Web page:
On Wednesday in Saratoga Springs I got to see three variations of this spectacular cover for “The Glass Galago,” which is the third* of The Gales and which will be out in a couple months. Irene Gallo showed me this lush and beautiful Richard Anderson image, and I squealed like a little child newly in possession of all the ice cream.
I am sitting in the hotel room in Saratoga Springs as I write this, checking my UCLA classrooms and talking with my students about what makes a person or non-human character monstrous. They’re asking: is the monstrous always just about making someone Other? Some might say any ordinary person with a defective moral compass–your classic heartless killer or other all-too-human predator– can be a monster. And in non-fiction, that scans for me. If a journalist wants to call Charles Manson a monster, I’m not going to quibble.
In fiction, my taste runs to the more than human monsters. I like for them to have a whiff of the transcendent. In the above series of stories, Gale Feliachild occasionally regards Captain Garland Parrish as monstrous, even though he’s not even remotely evil. He’s overly blessed by nature, you see: impossibly handsome, exceedingly graceful, and good at almost everything he turns his mind to. It’s just about too much. He’s good, but he can easily be jealousy-inducing. We all know people like this: coveting their good fortune makes us feel small, and it’s hard not to blame them.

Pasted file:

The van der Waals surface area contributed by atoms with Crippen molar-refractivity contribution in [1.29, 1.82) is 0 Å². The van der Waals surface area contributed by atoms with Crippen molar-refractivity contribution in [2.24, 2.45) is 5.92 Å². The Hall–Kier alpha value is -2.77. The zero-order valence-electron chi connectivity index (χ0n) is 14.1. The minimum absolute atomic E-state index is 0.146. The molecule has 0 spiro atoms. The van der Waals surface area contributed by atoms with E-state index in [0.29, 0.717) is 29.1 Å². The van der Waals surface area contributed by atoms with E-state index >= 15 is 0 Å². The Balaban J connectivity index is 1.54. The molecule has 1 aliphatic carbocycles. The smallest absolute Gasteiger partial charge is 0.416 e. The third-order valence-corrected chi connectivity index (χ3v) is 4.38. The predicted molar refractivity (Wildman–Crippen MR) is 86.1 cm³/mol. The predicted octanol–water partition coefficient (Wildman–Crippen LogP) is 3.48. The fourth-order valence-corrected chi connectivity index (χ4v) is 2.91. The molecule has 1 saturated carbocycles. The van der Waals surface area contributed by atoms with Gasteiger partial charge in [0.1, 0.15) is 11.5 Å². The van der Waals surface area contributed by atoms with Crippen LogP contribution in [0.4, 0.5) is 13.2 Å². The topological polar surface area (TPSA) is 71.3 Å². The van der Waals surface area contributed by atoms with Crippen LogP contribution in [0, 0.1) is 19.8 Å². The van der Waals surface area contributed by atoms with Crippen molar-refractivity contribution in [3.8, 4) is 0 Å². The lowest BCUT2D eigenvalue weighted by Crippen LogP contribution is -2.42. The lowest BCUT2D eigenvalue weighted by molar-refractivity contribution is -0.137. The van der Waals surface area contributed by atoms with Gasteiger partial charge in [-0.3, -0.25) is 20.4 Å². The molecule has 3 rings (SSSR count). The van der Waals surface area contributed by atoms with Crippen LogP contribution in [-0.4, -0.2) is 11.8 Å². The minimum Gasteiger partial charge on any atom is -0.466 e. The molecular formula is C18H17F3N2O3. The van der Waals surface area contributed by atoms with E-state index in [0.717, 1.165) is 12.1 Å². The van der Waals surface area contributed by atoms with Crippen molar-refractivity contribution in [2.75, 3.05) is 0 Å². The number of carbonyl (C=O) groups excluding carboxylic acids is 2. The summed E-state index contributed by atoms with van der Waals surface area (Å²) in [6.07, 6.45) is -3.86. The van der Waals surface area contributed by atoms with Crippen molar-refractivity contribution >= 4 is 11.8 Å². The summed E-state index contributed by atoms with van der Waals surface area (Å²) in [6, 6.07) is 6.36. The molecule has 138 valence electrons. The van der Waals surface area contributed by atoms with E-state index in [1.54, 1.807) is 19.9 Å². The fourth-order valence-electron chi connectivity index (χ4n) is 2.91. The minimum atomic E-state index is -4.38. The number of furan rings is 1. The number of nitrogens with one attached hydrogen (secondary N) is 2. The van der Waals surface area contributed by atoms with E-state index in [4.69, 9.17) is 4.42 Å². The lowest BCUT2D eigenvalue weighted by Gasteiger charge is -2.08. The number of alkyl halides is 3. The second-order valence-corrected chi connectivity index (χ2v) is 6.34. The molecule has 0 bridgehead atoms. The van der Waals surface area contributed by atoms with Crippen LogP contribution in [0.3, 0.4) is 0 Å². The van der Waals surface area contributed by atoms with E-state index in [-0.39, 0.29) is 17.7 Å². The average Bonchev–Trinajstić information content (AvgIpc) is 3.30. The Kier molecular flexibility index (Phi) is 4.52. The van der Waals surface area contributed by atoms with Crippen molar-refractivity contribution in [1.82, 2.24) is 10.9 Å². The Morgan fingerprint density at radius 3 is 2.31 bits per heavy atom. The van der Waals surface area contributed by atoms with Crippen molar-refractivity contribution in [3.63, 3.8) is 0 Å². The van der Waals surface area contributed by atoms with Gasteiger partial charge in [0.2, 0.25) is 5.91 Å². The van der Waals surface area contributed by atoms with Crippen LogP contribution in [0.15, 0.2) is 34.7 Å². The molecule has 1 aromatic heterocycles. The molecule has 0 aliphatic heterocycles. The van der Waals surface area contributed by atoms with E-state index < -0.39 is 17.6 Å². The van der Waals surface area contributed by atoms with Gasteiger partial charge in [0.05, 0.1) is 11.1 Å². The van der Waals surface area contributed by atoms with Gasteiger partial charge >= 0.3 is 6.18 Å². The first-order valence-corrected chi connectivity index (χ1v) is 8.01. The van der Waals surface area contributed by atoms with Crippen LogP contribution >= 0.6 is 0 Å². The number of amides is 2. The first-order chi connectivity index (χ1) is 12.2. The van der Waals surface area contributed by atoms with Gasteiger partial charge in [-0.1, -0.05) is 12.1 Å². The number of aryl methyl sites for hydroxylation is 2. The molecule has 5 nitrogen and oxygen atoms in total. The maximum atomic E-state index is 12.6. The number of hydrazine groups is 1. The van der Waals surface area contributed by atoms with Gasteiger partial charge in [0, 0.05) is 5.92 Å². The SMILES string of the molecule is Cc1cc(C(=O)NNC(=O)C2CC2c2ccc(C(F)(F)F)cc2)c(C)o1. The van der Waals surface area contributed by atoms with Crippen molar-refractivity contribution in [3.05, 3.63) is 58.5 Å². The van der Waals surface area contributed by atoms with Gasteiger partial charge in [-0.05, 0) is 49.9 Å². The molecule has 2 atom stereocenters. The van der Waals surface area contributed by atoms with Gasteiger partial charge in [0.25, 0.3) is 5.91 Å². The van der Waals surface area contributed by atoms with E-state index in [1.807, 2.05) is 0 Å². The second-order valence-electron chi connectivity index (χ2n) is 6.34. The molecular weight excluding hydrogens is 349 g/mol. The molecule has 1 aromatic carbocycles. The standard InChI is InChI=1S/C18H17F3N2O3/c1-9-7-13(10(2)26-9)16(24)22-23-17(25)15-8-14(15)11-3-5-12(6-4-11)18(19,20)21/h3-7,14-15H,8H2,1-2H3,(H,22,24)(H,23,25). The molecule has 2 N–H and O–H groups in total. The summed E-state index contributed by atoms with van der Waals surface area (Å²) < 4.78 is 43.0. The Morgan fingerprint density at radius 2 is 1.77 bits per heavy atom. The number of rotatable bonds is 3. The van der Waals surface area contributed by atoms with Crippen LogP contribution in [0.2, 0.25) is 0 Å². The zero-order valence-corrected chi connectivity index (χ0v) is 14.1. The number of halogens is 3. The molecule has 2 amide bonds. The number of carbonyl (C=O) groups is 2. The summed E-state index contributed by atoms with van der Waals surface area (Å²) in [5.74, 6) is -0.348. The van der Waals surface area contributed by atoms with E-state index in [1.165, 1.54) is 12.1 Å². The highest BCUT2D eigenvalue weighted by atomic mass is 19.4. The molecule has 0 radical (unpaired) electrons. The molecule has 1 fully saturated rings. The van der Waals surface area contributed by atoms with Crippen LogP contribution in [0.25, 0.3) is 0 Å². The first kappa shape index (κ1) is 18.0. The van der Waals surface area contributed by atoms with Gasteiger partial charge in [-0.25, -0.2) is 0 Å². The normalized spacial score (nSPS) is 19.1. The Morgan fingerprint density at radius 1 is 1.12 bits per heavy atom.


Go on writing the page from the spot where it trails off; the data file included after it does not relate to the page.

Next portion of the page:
The current TV version of Hannibal Lecter has an intense aestheticism and is so robustly athletic that he’s as hard to kill as The Terminator. Some of his qualities are appealing–his love is so pure!–and that makes his compulsion to kill and eat the rude all the more awful. And the fact that we can empathize with the idea of quelling the rude, neglectful and genuinely awful people we run across from time to time actually increases the effect… it invites us to consider whether we might not condone more than we should.